“Jacky Tar With His Trousers On”


After Jack sets out for sea, his love mourns. Even after peace is proclaimed, he is slow to return. At last he returns "with his trousers on." She greets him with joy. He tells of his far voyages. He promises he will travel no more

Supplemental text

Jacky Tar With His Trousers On
  Partial text(s)

          *** A ***

Jacky Tar

As printed by W. H. Logan, The Pedlar's Pack of Ballads and Songs,
pp. 53-55. No source listed.

When Jack had pull'd the oar, and the boat was gone,
And the lassie on the shore with her head hanging down;
The tears stood in her eyes, and her bosom heaving sighs,
Farewell, my dear, she cries, with your trousers on.
Farewell, said he, I go to sea, and you must stay behind;
But do not grieve, for while I live I ever will be kind,
And when I come to land, you will meet me on the strand,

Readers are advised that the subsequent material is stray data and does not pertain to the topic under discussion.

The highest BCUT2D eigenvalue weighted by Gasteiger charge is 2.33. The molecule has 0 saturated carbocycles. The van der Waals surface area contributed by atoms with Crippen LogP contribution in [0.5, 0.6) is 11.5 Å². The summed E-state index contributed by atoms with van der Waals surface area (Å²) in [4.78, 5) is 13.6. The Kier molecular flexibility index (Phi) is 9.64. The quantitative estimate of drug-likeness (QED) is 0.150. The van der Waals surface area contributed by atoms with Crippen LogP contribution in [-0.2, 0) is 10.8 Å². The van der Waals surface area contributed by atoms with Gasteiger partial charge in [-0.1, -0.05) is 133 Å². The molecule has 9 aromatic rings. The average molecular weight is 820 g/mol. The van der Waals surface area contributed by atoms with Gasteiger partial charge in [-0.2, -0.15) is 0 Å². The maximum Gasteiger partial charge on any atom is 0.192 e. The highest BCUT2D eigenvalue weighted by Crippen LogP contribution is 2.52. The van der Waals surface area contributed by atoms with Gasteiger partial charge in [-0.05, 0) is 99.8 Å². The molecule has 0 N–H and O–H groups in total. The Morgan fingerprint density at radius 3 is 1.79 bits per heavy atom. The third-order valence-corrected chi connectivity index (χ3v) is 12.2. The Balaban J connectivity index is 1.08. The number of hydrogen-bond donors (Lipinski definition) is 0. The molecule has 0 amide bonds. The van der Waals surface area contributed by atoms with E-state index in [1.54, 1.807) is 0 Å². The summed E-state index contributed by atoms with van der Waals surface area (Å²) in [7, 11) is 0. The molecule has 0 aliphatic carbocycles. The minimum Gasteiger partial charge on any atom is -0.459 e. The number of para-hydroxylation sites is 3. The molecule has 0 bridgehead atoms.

And welcome Jacky Tar with his trousers on.

(4 additional stanzas)


Ord lists the tune for this piece as the "Jack Tar Hornpipe." The NLScotland broadside has the economically interesting tune "I'd Rather Havea Guinea than a One Pound Note." Logan calls the tune by the more familiar title of "The Sailor's Hornpipe." But, since none actually prints a tune, we can't tell if this is the usual "Sailor's Hornpipe." - RBW


  • NLScotland, L.C.Fol.70(130a), "Jackie Tar," Poet's Box (Glasgow), 1855


  1. Logan, pp. 52-53, "Jacky Tar" (1 text)
  2. Ord, pp. 324-325, "Jacky Tar" (1 text)
  3. ST Ord324 (Partial)
  4. Roud #5603
  5. BI, Ord324


Author: unknown
Earliest date: 1869 (Logan)
Found in: Britain(England,Scotland)